Curious where Weiner goes from here. On The Sopranos, this would be the point where Chase would just unveil some new baddies that got released from prison to liven things up, but I don't think Mad Men has that option, lol.

Re: Mad Men Season 5

#36
I remember reading somewhere that Mad Men is a show under the guise of being about an ad agency. When it really is the origin of Sally Draper : Serial Killer. I find that endlessly amusing. And as much shit as this show has thrown at her, it isn't completely out of the realm of possibility.

Re: Mad Men Season 5

#37
I'm really interested in exacly how, when, & where the show ends. At this rate, we're probably going to fly through the latter stages of the decade (I'm really interested how the final years of the 60s are portrayed), but "when" exactly it ends remains a mystery.

I read some article where Weiner discussed the possibility of the show ending outside it's own time frame. Maybe the present? In theory, Don Draper could be alive in 2012, but not likely considering his lifestyle , lol.

Re: Mad Men Season 5

#38
AJColossal wrote:I'm really interested in exacly how, when, & where the show ends. At this rate, we're probably going to fly through the latter stages of the decade (I'm really interested how the final years of the 60s are portrayed), but "when" exactly it ends remains a mystery.

I read some article where Weiner discussed the possibility of the show ending outside it's own time frame. Maybe the present? In theory, Don Draper could be alive in 2012, but not likely considering his lifestyle , lol.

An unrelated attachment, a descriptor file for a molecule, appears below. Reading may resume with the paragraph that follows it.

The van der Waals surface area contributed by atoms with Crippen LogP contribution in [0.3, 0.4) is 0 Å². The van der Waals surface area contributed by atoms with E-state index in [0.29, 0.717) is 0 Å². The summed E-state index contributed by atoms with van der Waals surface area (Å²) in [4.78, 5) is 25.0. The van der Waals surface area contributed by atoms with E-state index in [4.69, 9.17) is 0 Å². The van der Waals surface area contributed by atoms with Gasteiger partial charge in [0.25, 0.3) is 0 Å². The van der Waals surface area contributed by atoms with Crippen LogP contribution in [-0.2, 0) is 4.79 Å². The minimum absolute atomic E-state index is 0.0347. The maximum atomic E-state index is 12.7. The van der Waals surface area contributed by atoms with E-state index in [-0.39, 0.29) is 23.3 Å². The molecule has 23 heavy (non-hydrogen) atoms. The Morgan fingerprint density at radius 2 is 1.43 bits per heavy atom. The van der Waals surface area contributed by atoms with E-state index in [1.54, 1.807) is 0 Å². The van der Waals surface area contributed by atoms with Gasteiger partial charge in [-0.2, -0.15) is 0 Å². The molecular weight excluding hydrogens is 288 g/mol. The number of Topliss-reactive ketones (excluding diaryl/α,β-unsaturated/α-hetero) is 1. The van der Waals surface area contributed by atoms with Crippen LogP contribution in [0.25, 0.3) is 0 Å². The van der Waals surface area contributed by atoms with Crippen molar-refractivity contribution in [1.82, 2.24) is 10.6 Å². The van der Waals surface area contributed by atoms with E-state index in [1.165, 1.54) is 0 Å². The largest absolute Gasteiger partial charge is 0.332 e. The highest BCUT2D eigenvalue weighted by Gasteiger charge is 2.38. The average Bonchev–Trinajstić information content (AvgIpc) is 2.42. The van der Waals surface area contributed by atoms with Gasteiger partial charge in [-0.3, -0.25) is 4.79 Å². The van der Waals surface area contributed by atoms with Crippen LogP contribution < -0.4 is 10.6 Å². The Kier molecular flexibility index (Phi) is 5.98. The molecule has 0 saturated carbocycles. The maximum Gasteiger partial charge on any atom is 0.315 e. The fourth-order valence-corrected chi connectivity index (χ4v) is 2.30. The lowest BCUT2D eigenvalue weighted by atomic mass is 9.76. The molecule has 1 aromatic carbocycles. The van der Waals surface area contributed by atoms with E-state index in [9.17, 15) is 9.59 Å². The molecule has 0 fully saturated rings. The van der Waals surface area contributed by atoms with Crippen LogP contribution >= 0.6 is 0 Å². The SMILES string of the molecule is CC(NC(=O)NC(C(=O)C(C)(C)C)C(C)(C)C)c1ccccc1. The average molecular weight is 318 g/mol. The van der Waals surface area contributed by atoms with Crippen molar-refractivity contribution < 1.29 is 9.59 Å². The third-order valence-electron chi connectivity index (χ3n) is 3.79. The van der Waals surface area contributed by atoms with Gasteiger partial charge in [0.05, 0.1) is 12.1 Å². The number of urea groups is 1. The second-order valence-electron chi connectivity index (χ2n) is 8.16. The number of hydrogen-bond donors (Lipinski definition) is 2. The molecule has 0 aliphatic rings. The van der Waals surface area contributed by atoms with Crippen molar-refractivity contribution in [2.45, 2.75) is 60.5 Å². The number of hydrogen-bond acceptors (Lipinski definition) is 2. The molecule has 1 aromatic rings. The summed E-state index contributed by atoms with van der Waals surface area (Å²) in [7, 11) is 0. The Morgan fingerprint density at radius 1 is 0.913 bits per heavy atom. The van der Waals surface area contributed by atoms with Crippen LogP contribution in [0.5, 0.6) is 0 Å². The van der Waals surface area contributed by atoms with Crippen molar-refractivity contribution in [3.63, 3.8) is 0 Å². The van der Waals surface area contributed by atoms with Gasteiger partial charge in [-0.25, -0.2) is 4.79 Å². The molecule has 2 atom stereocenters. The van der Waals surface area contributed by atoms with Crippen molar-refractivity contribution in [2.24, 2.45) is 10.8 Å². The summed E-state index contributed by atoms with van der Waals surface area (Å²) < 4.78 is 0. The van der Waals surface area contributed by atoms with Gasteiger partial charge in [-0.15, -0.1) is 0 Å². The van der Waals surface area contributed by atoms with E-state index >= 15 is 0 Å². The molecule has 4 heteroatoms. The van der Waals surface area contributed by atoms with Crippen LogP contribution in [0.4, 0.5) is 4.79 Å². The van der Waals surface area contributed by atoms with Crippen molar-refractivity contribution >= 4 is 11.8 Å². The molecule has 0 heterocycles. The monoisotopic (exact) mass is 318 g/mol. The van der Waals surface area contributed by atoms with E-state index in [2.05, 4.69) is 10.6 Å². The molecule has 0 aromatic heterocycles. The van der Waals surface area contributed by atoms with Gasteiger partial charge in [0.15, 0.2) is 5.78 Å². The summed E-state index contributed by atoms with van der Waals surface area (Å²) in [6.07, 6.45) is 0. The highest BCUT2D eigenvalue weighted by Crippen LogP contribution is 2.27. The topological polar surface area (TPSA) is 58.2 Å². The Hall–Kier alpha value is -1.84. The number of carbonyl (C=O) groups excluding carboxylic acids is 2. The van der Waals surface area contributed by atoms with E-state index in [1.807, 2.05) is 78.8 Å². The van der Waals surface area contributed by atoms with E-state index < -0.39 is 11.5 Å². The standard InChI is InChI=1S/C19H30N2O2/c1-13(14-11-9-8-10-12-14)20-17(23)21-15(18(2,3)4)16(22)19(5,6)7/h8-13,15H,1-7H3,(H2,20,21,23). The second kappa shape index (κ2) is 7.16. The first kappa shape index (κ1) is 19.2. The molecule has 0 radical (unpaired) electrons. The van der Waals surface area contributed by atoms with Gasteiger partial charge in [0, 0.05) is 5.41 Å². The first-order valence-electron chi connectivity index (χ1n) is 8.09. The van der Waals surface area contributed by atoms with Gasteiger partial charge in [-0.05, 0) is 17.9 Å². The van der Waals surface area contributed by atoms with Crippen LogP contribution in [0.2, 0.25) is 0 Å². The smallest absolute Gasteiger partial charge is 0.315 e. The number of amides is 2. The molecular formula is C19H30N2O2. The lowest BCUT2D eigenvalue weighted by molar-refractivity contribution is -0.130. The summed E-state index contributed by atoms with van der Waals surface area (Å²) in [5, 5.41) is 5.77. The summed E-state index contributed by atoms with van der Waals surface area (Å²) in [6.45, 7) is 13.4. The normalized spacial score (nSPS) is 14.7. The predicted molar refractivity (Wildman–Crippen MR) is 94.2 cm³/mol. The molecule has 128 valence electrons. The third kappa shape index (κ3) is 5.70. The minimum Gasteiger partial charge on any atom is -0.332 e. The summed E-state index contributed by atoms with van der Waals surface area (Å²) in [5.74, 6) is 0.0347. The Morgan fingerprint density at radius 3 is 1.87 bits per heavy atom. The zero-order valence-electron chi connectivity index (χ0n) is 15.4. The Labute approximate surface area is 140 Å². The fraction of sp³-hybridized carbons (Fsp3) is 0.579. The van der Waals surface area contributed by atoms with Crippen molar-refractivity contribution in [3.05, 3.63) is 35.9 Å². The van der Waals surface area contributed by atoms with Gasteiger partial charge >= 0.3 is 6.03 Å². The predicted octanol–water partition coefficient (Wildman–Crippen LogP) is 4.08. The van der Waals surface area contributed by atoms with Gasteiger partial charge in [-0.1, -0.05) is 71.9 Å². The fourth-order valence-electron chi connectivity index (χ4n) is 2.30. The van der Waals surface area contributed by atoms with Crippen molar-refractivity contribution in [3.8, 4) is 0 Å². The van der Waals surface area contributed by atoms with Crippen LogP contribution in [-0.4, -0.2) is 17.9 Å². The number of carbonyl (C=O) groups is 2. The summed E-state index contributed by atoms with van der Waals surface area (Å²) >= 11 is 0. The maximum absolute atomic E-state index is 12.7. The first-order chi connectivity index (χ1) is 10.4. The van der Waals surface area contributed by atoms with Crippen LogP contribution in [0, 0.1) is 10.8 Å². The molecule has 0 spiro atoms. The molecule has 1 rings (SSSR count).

Well they have two seasons to wrap it all up. I really love the attention to detail this show has. As someone else in this thread already mentioned, the late 60s looked much different than the early 60s. You can see that easily with the different suits the men wear. Don had a plaid suit jacket at one point this season. That couldn't be more different than the navy blue or black sports jackets.

Re: Mad Men Season 5

#39
Well, Matthew Weiner certainly took some cues from Sopranos on how to kill off a character in the most gut wrenching way. Actually this was more of a gut punch than any Sopranos whacking, considering death isn't generally an occupational hazard with ad execs.
Taps, lights out, 2200 hours. What's missing? Give up? Television.

Re: Mad Men Season 5

#40
Having just finished the tremendous season 5, I have to say that this series is majestic. Incredibly layered, fascinating characters and brilliant atmosphere of one of the most important decades in humanity's development and the world at large. I'm starting season 6 now and I think that 5 was the best. Tragic descents and newfound opportunities with the always present sense of humour that makes Mad Men such a great show. :icon_cool:
"I use the technique of positive visualization. How come I always feel undermined?"